One Writer's Quest to Find (People Having) Sex in the Library
I've seen my share of salacious flap copy, but a friend's promotion of the forthcoming novella she edited for Harper Collins, Lust in the Library, caught my attention: "Some like it hot, and some like it in the reference section."
"Do they?" I wondered, "or is this truly fiction?"
Lust in the Library is certainly not the first book, erotic or otherwise, about a librarian with a bun a little too tightly wound for the kind of shelving she's interested in, and yet ... I worked at the New York Public Library and the Brooklyn Historical Society for years. The tawdriest act I ever encountered was a scantily clad teenage page chastely hugging another. In graduate school, I frequented the library's "pillow room" to read American history in the comfort of a tattered bean-bag chair, but it never lived up to its name or reputation.
While doing research for a recent post, "Checking Out," author Avi Steinberg claims he conveniently sat within earshot of "moaning sounds" that "terminated in muffled resound." Encouraged, I returned to several branches in San Francisco at random hours, from Larkin Street to Ninth Avenue, but all I encountered were patrons using the facilities as the administration intended.
Some people have all the luck.
I checked with a librarian friend in the Bay Area who agreed to speak with me as long as I kept her identity a secret. She, too, had imagined that one day she would encounter something carnal at work. Alas, her stories veered toward the scatological. There were ample tales of diaper malfunctions. Impetuous teenagers apparently smear blood-clogged maxi pads on the bathroom walls. The most frequent accounts were decidedly unsexy, starring the impecunious patron who adopts the public space as home.
Craigslist will save me, I assumed. Tell me about your sexcapades, I wrote, anticipating a flood of obscene, anonymous responses that never materialized. A week later, I had received one e-mail in total, and it was disappointingly mild. A former clerk at the Malaga Cove Public Library in Palos Verdes had once discussed Anne Rice's Sleeping Beauty with a colleague, who then inquired about his particular alacrity for sadomasochism. He panicked. She darted. He's thought about the encounter ever since.
At long last, a mutual acquaintance agreed to e-mail me under the pseudonym Randy Smith. From 1987 through 1990, Smith worked as a student assistant in the Government Publications section of San Francisco State's J. Paul Leonard Library. Utilized mostly by students of law and supervised by "two Filipinas and a Rastafarian man who knew what was going on," traffic greatly increased during the weekday evenings.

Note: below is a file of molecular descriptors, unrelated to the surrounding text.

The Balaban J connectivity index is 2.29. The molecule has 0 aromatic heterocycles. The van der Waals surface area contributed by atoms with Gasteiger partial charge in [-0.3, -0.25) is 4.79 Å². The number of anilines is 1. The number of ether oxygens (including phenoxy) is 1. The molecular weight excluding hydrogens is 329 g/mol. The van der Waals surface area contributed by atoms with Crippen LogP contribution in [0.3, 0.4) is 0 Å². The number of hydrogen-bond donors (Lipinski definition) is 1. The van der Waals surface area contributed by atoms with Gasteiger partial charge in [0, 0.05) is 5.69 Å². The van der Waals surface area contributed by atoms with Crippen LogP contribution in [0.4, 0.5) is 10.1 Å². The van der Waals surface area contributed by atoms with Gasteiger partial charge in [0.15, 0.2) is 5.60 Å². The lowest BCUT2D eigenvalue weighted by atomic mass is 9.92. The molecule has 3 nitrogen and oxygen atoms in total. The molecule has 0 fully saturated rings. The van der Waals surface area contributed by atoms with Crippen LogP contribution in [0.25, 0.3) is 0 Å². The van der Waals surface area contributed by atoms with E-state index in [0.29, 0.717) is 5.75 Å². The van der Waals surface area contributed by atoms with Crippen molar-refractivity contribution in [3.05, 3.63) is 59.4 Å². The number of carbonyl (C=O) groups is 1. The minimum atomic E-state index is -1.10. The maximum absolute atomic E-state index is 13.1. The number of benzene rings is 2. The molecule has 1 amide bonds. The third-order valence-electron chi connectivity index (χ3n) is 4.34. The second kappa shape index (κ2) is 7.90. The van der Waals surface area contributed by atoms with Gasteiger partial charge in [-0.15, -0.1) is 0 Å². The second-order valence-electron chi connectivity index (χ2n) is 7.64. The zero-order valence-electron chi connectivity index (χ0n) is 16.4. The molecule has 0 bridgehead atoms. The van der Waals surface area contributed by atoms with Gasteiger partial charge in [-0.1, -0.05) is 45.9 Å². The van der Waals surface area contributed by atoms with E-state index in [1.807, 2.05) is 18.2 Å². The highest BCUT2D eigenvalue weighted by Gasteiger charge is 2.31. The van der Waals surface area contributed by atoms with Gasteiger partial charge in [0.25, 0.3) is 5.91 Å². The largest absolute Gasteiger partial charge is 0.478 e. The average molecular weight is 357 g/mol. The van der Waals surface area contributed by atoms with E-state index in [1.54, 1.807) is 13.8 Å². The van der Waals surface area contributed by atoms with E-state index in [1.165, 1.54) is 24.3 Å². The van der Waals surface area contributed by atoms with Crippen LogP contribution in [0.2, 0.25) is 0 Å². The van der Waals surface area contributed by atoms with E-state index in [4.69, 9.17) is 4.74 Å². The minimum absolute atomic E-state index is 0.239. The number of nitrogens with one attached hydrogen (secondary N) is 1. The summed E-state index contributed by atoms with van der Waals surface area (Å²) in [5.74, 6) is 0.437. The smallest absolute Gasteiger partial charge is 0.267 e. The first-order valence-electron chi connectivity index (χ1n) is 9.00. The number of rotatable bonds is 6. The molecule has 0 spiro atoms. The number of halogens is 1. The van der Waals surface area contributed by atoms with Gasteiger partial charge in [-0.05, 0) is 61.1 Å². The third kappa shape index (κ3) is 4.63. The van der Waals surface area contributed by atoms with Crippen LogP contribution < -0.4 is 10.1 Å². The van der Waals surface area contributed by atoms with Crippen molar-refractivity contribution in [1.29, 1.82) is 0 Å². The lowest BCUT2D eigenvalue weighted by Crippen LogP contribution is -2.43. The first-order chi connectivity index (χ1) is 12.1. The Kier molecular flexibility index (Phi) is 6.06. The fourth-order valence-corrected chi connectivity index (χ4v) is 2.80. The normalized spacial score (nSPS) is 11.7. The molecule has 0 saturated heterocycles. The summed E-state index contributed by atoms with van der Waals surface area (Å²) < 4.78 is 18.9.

Visitors weren't heading for the card catalogues, but rather the men's bathroom. Stalls were separated by a wood divider through which some resourceful denizen would drill a "glory hole" to accommodate anonymous oral sex. It was a known meeting place, dubbed a "tea room" by men who like public, anonymous, quick, um, encounters with other men. Close to 20 men walked with determination straight to the bathroom door on any given day, failing to even glance at the stacks, Smith said.
"They knew where they were going," Smith said.
Vards Uzvards / Flickr An upper floor of SF State's J. Paul Leonard Library (the building in the background) was once a "tea room" -- is it still?
The administration attempted to temper the visits, hiring an "old, white, homophobic rent-a-cop" who accurately accused Smith of being complicit.
"Goddamn fags who can't keep their dicks in their pants," the rent-a-cop would rant to the Rastafarian boss, an unsympathetic civil libertarian.
Like me, Smith heard about the rendezvous, but never saw any action. He witnessed men going in and coming out. He heard the rent-a-cop regaling employees with tales of confrontations. He frequently used the bathroom out of necessity and curiosity.
"I never came across men having sex," he lamented. His own initiation day did come, but it was in far more public space -- the back stacks. He and fellow student assistants, "all young, healthy and horny," would earn their hourly wage while making out, engaging in oral sex, and "on a couple of occasions, full-on intercourse."
Undeterred, the administration upped the ante by replacing the wooden divider in the men's room with a metal one, which proved unmalleable. Foot traffic all but came to a halt. The tea room had met its end, apparently.
Like any writer, I prefer direct interaction with my primary sources, but all my attempts were thwarted in one way or another. I have not, to this day, witnessed sex in the library, and it seems that most people share my inexperience. For me, that's where this story ends, but libertines beware: I'll find you yet.